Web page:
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John Hobart Davis papers, 1832-1920 1 Linear Foot — 400 Items

The papers of John Hobart Davis span the years 1832-1920, but the bulk of the collection is the Civil War correspondence, 1862-1865. Davis chiefly wrote the letters to his sister, Elisa E. Davis, with a few letters to other family members, such as his brother Frank. Private Davis was stationed at Camp Beaufort, Me. (1861, Dec. - 1862, Feb.); Ship Island, Miss. (1862, Mar. - 1863, Feb.); Fort Jackson, La. (1863, Feb. - Aug.); Pass Manchoc, La. (1863, Aug. -Sept.); Fort Stephens, La. (1863, Oct. - 1864, July); and Washington, D.C. (1864, Aug. - 1865, Apr.).

Topics discussed in the collection include Davis' attitude toward Blacks, especially his prejudice toward Black officers, foraging raids behind enemy lines and the Battle of Blair's Landing, (also known as Pleasant Hill Landing) as well as aspects of camp life, such as guard duty, artillery practice, drills, and practice skirmishes, pay furloughs, sutlers, camp recreation, and breaking up camp. Some letters are illustrated with maps or drawings. Included also are diaries, photographs, and miscellaneous writings.

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Joseph Starke Sims papers, 1819-1903 and undated 2.4 Linear Feet — 295 Items

Correspondence, financial records, legal documents, clippings, account books, commissions, addresses and speeches, and a diploma. Correspondence concerns chiefly cotton growing, trade and prices; slaves who worked in cotton fields; financial matters; Washington, D.C. politics, with references to Henry Clay and John Calhoun; state and national politics; descriptions of newly settled areas of Mississippi and California; and a cholera outbreak in Charleston (1832). Civil War letters detail problems at Fort Sumter (1861), and often refer to economic difficulties and shortages in South Carolina. Other Civil War letters are also written from Manassas, Alabama, and Mississippi. One letter from Mississippi details the desperation of women left alone and unable to flee before the advancing Union Army. Post-war letters reveal the problems of Reconstruction in South Carolina. Many of the letters are to Sims' wife Jane Emily Sims (Farnandis).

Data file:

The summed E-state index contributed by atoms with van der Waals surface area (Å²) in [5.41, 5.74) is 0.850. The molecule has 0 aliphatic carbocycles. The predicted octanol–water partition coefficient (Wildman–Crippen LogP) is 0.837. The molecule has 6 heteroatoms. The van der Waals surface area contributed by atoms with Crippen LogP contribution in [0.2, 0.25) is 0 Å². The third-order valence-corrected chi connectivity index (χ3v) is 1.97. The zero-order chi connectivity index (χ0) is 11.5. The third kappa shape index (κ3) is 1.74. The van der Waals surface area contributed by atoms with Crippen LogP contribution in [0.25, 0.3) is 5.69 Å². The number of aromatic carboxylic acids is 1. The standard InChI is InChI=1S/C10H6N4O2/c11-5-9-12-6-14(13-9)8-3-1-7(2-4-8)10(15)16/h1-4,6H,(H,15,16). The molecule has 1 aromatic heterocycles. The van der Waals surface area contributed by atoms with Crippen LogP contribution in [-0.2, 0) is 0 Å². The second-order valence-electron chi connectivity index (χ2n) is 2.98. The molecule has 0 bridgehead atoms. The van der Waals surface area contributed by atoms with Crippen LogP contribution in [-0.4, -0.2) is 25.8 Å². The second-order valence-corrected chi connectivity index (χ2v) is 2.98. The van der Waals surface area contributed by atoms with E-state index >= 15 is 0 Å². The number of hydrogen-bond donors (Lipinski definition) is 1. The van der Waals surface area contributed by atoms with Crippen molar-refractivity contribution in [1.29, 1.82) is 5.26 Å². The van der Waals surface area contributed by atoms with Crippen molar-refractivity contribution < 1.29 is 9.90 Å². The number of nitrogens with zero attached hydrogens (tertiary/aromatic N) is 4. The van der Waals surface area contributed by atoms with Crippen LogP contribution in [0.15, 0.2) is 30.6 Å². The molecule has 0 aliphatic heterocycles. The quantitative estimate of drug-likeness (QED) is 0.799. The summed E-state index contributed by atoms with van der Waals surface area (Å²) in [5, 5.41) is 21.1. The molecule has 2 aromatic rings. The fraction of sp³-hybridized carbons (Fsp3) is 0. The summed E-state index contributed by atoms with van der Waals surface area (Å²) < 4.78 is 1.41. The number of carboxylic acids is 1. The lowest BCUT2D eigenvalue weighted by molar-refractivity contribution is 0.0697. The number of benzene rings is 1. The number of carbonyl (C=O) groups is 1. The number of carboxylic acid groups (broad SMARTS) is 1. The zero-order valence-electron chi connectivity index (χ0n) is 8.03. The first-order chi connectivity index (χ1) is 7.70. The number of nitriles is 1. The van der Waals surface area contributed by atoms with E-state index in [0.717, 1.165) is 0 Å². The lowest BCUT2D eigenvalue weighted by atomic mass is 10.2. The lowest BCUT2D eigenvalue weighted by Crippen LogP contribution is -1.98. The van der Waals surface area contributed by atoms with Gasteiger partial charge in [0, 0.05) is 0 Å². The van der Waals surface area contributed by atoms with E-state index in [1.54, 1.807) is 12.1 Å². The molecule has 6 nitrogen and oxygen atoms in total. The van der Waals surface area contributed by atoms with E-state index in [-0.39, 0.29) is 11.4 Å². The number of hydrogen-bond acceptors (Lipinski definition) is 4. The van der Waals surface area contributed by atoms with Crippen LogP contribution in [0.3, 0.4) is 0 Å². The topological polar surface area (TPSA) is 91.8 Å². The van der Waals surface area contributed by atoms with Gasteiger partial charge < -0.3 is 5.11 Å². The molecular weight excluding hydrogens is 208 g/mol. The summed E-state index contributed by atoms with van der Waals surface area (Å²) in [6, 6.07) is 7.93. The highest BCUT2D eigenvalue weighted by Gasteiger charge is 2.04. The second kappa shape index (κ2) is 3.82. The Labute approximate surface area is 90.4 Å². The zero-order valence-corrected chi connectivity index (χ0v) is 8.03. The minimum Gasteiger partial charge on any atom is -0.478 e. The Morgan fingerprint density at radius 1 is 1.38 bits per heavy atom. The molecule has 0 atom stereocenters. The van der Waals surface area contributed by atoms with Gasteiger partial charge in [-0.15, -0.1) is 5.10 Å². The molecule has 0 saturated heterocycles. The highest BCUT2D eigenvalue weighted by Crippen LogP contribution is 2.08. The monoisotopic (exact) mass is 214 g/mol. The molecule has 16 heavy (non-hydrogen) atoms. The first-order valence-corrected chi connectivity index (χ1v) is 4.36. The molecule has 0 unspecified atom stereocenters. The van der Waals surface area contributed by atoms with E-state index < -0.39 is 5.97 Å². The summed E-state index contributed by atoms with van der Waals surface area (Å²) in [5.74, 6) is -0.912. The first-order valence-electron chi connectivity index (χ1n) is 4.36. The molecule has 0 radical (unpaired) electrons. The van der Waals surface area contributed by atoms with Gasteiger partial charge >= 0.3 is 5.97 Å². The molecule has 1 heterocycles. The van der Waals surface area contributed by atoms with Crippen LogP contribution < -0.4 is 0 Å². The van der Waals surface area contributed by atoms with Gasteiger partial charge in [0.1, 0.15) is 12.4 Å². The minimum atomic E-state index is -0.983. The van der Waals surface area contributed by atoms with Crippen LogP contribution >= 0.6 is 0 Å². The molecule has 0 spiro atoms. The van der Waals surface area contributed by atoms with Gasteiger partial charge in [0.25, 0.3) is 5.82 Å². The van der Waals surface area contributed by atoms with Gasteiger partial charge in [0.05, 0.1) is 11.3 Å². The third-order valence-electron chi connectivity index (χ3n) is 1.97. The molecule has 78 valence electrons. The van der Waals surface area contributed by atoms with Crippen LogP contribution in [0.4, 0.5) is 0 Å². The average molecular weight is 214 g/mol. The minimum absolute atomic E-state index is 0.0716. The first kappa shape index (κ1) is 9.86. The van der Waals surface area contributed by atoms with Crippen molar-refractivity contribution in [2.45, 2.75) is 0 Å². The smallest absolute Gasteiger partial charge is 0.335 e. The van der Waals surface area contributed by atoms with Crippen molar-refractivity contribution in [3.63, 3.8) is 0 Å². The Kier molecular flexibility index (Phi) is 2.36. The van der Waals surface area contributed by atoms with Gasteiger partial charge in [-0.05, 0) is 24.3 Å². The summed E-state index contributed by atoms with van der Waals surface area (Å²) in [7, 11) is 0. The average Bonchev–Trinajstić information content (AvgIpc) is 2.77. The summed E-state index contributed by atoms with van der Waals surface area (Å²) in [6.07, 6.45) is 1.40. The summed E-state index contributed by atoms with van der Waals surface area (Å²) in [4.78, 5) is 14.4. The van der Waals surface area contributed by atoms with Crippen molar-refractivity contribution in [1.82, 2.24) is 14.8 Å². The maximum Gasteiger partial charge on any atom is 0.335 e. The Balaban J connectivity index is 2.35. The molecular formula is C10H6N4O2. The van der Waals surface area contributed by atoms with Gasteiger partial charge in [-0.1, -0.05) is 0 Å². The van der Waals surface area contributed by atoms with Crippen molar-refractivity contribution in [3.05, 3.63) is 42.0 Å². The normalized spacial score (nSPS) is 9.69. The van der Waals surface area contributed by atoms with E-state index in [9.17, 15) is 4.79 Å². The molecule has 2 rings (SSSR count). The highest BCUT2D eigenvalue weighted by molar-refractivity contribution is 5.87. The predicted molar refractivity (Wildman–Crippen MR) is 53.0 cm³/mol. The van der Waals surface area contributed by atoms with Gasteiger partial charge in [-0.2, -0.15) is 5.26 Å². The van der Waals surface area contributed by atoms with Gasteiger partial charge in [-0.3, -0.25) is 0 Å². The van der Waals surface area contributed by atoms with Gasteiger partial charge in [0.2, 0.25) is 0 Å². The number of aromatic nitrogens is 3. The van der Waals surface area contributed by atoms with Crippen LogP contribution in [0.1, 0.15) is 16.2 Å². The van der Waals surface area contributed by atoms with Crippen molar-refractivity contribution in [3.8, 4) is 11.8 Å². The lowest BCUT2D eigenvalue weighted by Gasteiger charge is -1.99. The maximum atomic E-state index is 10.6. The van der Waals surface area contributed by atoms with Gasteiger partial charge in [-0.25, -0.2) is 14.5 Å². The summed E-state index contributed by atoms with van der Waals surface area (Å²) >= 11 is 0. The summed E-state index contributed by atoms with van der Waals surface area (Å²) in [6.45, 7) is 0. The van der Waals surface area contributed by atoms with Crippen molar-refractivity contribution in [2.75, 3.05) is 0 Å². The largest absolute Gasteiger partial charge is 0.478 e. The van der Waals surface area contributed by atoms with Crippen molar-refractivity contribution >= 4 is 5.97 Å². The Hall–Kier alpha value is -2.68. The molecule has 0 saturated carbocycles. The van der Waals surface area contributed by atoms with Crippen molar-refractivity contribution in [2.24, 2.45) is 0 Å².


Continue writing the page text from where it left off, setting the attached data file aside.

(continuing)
Includes an autobiographical letter from J. K. Paulding, author and statesman, and an essay by the same, entitled "The history of Uncle Sam and his boys." Some of Sims' addresses and one of the legal documents concern Nullification, which Sims' strongly supported. Other documents include an obituary for Franklin H. Elmore, plantation and general account books, and some material on Sims' student days at South Carolina College (ca. 1817-1819), which includes a letter to his brother in 1819 "in defence of General Jackson," and his "treatment of the Indians."

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Townsend Family papers, 1829-1972 2.4 Linear Feet — 1699 items

Consists of genealogical information, correspondence, photographs, diaries, notebooks, and a manuscript autobiography relating to the large Townsend family of Felchville, Vermont.

The collection consists of genealogical information, correspondence, photographs, diaries, notebooks, and a manuscript autobiography relating to the Townsend family of Felchville, Vermont. The bulk of the correspondence between a large group of family members falls between 1830 and 1939; topics include family matters and spiritualism. One group of letters and a diary were written by a Union soldier, Francis Torrey Townsend, and relate to his experiences in Mississippi and Tennessee as a soldier with Company K, 13th Iowa Infantry. Other materials concern Bessie Meachum's teaching experiences with African-American children at the Beach Institute, Savannah, Ga., at the Lincoln Normal School, Marion, Ala., and at the Rio Grande Industrial School in Albuquerque, N.M.; some of this work was done through the American Missionary Association of the Congregational Church. Some photographs also depict Tougaloo College in Miss., and Le Moyne College in Tenn. Other volumes include the early 20th century diaries of Torrey Townsend and his autobiography; an 1870 diary of Elisa Townsend; a 1892 diary of Mary Meachum; and several diaries and notebooks of Bessie Meachum.